An event based retention archival policy specifies that the retention period for the object does not commence until the occurrence of an event. Upon receiving a signal of the occurrence of the event the archive program 182 would begin the retention period for the object having such event based retention archival policy. An event driven policy thus defers the beginning of the retention period counting until the occurrence of an event. For instance, employee information may be archived, but regulations may specify that after an employee leaves, information for that employee must be archived for a retention period of specified number of years. In such case, the event based retention policy may specify to commence the retention period upon being alerted of the event, which may comprise the separation of the employee from the organization. A retention period of zero for an event based retention policy would mean that the object expires immediately upon occurrence of the event. Further, an event based retention policy may specify a minimum retention period, in addition to the general retention period, such that the object cannot be expired before the minimum retention period expires, regardless of the event based retention period. Thus, if the time that has passed since the event signal occurs and the retention period time is less than the minimum retention period, then the object will not expire until the end of the minimum retention period. The minimum retention period may run from the time the object entry was added to the archive database 184 and storage 174, whereas the general event based retention period runs from when the event signal is received.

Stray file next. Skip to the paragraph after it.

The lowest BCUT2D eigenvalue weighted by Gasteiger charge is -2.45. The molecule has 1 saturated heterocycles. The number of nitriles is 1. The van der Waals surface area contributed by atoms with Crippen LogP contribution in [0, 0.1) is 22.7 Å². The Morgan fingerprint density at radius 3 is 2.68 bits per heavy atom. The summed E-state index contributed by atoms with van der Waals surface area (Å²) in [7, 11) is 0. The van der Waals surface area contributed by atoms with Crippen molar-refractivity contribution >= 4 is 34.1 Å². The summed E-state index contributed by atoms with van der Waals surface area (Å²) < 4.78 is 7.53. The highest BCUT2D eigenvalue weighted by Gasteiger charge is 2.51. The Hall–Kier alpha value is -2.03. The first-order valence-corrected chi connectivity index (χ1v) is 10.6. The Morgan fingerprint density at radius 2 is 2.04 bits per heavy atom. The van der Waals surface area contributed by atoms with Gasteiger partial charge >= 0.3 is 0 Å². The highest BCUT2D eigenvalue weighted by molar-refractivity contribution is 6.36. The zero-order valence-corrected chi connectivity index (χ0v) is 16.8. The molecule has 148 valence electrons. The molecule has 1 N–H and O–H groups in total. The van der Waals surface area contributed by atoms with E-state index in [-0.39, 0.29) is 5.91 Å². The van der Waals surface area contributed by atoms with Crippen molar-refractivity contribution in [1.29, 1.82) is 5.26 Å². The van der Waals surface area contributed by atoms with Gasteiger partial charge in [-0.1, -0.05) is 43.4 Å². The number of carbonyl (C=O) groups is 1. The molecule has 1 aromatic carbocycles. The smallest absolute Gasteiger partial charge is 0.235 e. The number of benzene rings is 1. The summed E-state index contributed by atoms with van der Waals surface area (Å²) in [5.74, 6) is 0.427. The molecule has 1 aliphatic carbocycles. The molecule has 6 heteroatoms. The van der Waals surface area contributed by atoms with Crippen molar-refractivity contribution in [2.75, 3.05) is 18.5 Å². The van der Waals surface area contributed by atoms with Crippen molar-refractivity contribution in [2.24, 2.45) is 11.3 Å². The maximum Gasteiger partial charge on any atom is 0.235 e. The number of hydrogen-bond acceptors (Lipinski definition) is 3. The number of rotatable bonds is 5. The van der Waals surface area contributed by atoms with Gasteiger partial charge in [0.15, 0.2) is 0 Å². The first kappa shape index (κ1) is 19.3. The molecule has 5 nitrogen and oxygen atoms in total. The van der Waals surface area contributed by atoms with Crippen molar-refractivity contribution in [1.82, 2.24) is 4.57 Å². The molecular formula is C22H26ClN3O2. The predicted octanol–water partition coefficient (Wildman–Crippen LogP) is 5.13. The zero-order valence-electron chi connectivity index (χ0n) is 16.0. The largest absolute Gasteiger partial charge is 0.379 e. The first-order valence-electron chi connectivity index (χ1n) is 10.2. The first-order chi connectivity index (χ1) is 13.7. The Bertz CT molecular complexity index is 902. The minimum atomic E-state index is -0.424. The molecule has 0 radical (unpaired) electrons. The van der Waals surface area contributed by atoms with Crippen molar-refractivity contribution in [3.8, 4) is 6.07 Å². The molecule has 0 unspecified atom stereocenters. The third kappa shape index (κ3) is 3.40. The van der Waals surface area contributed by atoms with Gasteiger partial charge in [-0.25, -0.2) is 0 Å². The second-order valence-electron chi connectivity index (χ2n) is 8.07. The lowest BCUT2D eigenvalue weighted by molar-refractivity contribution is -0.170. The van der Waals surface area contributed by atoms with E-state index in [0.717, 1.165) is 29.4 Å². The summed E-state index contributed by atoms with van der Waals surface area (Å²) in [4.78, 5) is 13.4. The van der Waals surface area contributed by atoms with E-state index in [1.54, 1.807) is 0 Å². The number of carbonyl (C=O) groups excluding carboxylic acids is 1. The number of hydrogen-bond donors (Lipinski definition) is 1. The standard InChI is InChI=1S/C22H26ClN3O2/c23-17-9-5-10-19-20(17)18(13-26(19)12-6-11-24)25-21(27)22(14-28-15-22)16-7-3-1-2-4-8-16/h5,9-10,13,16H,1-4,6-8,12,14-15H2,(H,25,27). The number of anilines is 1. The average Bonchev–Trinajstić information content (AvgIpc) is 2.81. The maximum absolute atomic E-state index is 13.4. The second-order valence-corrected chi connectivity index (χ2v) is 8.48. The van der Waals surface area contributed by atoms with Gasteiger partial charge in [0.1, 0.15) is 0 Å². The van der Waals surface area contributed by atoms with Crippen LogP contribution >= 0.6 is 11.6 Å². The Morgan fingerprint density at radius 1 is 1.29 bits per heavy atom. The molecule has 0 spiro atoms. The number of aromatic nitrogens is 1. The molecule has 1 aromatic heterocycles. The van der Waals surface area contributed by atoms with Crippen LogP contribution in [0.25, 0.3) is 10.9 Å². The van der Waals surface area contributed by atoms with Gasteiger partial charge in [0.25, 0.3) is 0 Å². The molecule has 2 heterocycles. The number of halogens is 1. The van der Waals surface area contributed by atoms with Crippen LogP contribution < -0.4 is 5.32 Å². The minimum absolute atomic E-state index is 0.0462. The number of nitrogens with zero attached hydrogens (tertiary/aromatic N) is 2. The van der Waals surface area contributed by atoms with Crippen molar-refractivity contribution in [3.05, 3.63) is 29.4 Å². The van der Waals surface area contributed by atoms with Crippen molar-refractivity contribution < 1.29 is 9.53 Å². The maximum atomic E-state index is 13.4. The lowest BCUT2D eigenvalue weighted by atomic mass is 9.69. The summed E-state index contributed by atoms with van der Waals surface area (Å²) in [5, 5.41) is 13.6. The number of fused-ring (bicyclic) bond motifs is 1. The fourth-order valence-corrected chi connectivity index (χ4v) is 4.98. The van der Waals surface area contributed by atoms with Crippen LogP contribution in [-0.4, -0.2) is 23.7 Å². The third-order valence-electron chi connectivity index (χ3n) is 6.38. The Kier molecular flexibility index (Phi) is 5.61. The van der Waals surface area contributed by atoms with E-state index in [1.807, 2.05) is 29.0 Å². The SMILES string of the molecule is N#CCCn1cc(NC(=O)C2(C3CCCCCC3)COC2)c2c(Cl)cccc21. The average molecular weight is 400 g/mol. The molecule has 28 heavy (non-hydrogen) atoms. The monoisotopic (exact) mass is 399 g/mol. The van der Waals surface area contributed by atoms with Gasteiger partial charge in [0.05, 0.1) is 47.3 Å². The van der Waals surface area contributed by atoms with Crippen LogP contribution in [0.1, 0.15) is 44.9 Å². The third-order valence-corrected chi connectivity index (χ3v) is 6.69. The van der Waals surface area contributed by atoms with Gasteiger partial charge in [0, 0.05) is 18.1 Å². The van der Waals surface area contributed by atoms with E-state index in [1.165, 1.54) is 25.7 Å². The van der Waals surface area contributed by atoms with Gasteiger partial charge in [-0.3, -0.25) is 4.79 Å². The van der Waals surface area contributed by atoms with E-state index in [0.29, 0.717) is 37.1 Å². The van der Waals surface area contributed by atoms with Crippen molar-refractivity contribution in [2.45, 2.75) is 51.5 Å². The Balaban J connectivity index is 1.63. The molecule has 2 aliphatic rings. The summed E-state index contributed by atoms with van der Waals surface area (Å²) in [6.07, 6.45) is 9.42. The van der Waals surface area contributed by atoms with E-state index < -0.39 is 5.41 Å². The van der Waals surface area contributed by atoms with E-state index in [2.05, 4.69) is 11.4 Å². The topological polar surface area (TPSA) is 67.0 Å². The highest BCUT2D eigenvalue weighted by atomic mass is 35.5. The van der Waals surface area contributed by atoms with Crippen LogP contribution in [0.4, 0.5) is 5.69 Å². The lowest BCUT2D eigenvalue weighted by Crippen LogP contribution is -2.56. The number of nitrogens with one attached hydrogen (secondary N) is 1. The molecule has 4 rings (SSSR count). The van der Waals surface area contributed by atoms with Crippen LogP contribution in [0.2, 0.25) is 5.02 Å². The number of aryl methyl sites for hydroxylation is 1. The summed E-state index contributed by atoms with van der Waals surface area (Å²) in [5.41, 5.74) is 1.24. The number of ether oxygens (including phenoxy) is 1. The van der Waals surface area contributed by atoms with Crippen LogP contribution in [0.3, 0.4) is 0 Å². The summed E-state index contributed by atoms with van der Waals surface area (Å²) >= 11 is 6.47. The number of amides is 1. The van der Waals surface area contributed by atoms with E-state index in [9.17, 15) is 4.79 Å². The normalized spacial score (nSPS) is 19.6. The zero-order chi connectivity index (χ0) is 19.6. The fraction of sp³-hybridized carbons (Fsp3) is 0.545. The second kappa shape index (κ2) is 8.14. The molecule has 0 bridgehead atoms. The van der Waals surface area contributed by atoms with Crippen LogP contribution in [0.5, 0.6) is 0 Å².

A deletion hold policy may be specified for an object to override the retention policy to prevent removal of an object even if the object would have expired according to the retention period defined in the archival policy for the object. Thus, if some event occurs that requires that the object remain archived regardless of any previously defined archival policy, then a deletion hold policy may be placed on that object to prevent expiration and removal of the archived object. For instance, if litigation commences against an employee that has departed, where an event based retention period is defined for the records of that employee to begin running when the employee departs (the event), then a deletion hold policy placed on the archived objects for that employee would prevent the expiration and removal of the archived objects for that employee regardless of the event based retention policy. The deletion hold applied to an archived object may subsequently be removed to allow that object to expire according to the archival policy defined for that object.